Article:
DOL Releases Guidance on Implementation of AI in the Workplace

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The US Department of Labor (DOL) issued guidance concerning the influence of artificial intelligence (AI) in the workplace on federal labor and employment regulations enforced by the Wage and Hour Division (WHD) on April 29, 2024, as reported by ArentFox Schiff Labor. 


Delivered as a Field Assistance Bulletin (FAB), the guidance sheds light on the DOL’s perspective regarding AI usage in workplaces and its potential focus areas for enforcement.


It also underscores the importance of human oversight in using AI tools in the workplace. 


The opinions expressed in the FAB aren’t formal regulations, however, they provide guidance to DOL field staff enforcing federal laws. 


Employers are advised to review their AI tools with legal counsel to ensure compliance with labor and employment laws or make necessary adjustments.


Labor Laws Influenced by the Use AI as per the Guidance:

  • Fair Labor Standards Act (FLSA): The guidance highlights potential AI applications like productivity monitoring and schedule management, cautioning employers to oversee these applications to ensure FLSA compliance. Incorrect categorization of time by AI systems that may deem employee time as non-compensable based on productivity or oversight of break times could lead to inadvertent FLSA violations.
  • Family and Medical Leave Act (FMLA): Employers utilizing AI for FMLA leave processing should be wary of systematic violations, such as automatic penalties for missed FMLA certification deadlines without considering valid circumstances.
  • Providing Urgent Maternal Protections for Nursing Mothers Act (PUMP Act): AI-powered employee tracking may unfairly penalize nursing mothers utilizing break time for expressing breast milk, which violates PUMP Act provisions that entitle them to adequate break periods and suitable accommodations for such activities.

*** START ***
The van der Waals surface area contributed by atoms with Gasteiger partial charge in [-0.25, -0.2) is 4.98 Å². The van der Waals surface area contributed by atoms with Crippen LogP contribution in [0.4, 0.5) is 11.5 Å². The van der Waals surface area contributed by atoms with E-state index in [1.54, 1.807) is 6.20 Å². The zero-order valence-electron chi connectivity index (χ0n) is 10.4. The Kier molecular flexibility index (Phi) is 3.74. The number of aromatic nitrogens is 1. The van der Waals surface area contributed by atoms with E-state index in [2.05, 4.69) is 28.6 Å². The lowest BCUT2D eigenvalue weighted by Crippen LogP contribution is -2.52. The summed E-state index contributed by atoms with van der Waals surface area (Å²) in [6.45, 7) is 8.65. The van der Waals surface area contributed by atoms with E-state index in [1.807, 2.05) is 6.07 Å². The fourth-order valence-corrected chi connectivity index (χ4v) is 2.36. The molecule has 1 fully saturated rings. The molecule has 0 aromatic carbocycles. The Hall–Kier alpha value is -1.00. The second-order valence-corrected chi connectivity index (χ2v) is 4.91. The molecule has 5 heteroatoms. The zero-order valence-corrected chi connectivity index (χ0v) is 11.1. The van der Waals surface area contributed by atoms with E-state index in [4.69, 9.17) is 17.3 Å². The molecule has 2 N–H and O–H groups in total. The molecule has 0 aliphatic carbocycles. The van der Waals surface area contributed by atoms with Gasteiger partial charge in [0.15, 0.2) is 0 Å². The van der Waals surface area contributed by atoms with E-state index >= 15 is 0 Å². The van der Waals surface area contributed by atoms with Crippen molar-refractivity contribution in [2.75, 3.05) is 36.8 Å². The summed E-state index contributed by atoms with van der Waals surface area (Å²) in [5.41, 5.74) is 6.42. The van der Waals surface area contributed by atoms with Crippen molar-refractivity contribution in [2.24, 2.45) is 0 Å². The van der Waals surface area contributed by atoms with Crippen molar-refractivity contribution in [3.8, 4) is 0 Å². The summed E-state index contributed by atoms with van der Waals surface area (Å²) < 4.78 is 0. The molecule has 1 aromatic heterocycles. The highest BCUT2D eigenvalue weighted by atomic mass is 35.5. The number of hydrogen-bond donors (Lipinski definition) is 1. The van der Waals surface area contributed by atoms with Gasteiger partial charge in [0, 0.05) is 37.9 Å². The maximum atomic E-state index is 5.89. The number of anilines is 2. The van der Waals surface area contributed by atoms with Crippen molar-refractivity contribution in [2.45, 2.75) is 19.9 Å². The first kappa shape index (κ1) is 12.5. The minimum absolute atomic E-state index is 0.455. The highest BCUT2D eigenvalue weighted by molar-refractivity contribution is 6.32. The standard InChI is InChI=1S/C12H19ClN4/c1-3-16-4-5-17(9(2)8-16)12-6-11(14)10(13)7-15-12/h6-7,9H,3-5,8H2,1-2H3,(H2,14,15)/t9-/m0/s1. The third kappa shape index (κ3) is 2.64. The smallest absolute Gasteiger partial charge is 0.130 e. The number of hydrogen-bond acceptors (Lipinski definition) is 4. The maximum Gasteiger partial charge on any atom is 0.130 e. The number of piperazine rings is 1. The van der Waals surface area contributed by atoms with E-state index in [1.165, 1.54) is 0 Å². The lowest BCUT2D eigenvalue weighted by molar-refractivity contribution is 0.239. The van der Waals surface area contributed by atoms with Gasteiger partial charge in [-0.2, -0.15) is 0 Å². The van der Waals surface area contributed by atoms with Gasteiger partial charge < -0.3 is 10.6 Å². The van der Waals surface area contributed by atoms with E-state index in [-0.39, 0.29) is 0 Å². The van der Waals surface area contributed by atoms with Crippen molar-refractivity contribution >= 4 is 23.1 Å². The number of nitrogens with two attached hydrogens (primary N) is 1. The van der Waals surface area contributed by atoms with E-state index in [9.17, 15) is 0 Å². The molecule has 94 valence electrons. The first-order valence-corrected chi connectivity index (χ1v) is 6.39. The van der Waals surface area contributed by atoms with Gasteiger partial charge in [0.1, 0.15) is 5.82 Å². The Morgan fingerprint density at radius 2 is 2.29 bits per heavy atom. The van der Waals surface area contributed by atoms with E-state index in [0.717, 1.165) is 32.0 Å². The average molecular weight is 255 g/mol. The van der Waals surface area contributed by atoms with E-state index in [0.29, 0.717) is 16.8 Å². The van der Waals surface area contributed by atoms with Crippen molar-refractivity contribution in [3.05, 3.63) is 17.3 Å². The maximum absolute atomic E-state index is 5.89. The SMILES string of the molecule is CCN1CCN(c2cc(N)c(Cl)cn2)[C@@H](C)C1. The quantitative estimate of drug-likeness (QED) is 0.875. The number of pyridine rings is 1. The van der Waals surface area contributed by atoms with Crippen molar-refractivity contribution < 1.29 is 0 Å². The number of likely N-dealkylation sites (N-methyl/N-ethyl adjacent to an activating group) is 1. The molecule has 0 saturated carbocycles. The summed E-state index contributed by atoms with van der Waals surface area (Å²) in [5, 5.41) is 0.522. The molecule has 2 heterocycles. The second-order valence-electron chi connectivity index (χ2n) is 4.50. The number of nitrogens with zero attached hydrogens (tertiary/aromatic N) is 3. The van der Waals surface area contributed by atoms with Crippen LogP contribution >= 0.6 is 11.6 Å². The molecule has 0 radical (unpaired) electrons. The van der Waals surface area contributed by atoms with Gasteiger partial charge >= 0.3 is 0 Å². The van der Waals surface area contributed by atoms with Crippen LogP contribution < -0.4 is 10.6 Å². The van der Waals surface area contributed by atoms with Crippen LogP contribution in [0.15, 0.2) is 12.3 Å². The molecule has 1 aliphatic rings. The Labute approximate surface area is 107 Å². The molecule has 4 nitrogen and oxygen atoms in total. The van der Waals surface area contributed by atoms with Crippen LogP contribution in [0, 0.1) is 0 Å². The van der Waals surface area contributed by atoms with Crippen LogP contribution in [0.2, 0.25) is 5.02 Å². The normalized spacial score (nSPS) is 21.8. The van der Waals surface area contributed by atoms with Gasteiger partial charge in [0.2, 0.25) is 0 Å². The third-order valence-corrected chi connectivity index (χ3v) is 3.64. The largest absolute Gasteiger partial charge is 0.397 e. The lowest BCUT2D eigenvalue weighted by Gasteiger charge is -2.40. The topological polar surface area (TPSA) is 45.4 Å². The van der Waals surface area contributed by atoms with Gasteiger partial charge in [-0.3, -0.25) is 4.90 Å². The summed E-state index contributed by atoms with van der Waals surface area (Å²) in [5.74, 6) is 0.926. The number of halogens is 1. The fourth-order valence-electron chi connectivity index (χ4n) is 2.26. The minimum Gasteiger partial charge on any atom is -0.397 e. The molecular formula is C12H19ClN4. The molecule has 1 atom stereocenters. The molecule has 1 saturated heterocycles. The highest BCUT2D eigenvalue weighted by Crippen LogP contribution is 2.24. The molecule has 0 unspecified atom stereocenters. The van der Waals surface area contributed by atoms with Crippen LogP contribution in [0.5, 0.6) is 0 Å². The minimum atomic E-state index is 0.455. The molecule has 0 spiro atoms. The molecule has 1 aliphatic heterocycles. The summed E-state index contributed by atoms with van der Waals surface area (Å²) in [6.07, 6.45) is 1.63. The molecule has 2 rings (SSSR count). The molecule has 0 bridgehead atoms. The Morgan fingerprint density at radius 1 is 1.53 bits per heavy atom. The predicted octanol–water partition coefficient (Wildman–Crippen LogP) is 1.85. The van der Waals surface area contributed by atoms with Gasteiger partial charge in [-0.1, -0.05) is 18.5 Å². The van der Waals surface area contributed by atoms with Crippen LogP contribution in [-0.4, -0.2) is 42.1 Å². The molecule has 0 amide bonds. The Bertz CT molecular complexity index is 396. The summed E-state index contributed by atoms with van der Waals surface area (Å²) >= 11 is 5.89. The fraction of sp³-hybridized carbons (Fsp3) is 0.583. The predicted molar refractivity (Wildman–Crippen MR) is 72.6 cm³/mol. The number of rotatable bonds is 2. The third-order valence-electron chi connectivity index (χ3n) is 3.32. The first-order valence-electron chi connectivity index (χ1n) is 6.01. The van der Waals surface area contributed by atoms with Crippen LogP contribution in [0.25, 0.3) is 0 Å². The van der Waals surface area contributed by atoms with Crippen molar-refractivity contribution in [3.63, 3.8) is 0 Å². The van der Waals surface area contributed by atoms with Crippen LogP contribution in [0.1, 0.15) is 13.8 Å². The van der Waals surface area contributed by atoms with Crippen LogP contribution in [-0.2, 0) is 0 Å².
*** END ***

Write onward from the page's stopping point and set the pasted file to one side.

• Employee Polygraph Protection Act (EPPA): EPPA typically forbids private employers from conducting lie detector tests on employees. Specific AI technologies capable of monitoring employee eye movements, voice patterns, and other bodily cues to detect deception could also breach the EPPA, contingent upon how they are employed.
  • Surveillance and Protected Activity: AI programs may be used for surveillance, and actions resulting from such surveillance might break federal laws against retaliation in the workplace. For example, using software to predict the chances of a certain area unionizing based on employee feedback could deter such activity and be considered illegal retaliation.


Employer Liability:

  • One significant aspect of the DOL’s guidance is its stance on employer liability regarding the use of AI systems or tools. 
  • Even if these systems are developed by third-party software developers, employers may still be held accountable for any unlawful actions of these AI tools. 
  • Merely claiming ignorance of the AI system’s operations won’t serve as a defense against liability. 
  • Hence, it’s crucial for employers to grasp the functioning of such tools, including the criteria the tools use in tasks like resume screening or employee performance evaluation, and to establish appropriate procedural measures to ensure that AI-influenced decisions adhere to lawful and transparent standards.
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